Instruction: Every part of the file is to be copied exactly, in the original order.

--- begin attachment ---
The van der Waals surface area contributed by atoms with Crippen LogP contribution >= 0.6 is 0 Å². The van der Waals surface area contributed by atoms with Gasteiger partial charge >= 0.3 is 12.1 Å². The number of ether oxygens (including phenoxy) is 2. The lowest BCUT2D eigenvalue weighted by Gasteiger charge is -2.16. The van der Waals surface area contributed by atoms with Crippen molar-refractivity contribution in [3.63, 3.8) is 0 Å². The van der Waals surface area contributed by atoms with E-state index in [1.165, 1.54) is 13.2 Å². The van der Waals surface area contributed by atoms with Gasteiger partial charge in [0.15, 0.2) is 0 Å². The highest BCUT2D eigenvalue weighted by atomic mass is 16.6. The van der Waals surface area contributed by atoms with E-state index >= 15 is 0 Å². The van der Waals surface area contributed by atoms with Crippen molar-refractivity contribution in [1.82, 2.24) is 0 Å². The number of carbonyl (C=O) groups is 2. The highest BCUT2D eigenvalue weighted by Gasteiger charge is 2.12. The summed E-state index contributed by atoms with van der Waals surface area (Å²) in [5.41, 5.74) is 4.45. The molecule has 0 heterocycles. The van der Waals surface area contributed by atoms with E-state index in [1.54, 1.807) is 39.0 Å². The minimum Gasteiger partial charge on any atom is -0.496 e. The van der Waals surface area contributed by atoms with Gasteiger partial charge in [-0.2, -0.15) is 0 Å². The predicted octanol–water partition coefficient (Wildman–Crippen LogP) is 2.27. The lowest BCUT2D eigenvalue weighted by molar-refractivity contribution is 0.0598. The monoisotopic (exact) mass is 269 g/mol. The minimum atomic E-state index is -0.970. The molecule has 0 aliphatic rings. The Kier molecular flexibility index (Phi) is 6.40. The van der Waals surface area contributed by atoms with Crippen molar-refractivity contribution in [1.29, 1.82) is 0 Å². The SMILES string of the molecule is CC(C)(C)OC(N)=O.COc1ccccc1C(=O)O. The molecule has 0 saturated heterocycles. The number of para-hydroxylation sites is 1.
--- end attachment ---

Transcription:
The van der Waals surface area contributed by atoms with Crippen LogP contribution >= 0.6 is 0 Å². The van der Waals surface area contributed by atoms with Gasteiger partial charge >= 0.3 is 12.1 Å². The number of ether oxygens (including phenoxy) is 2. The lowest BCUT2D eigenvalue weighted by Gasteiger charge is -2.16. The van der Waals surface area contributed by atoms with Crippen molar-refractivity contribution in [3.63, 3.8) is 0 Å². The van der Waals surface area contributed by atoms with E-state index in [1.165, 1.54) is 13.2 Å². The van der Waals surface area contributed by atoms with Gasteiger partial charge in [0.15, 0.2) is 0 Å². The highest BCUT2D eigenvalue weighted by atomic mass is 16.6. The van der Waals surface area contributed by atoms with E-state index >= 15 is 0 Å². The van der Waals surface area contributed by atoms with Crippen molar-refractivity contribution in [1.82, 2.24) is 0 Å². The number of carbonyl (C=O) groups is 2. The highest BCUT2D eigenvalue weighted by Gasteiger charge is 2.12. The summed E-state index contributed by atoms with van der Waals surface area (Å²) in [5.41, 5.74) is 4.45. The molecule has 0 heterocycles. The van der Waals surface area contributed by atoms with E-state index in [1.54, 1.807) is 39.0 Å². The minimum Gasteiger partial charge on any atom is -0.496 e. The van der Waals surface area contributed by atoms with Gasteiger partial charge in [-0.2, -0.15) is 0 Å². The predicted octanol–water partition coefficient (Wildman–Crippen LogP) is 2.27. The lowest BCUT2D eigenvalue weighted by molar-refractivity contribution is 0.0598. The monoisotopic (exact) mass is 269 g/mol. The minimum atomic E-state index is -0.970. The molecule has 0 aliphatic rings. The Kier molecular flexibility index (Phi) is 6.40. The van der Waals surface area contributed by atoms with Crippen molar-refractivity contribution in [1.29, 1.82) is 0 Å². The SMILES string of the molecule is CC(C)(C)OC(N)=O.COc1ccccc1C(=O)O. The molecule has 0 saturated heterocycles. The number of para-hydroxylation sites is 1.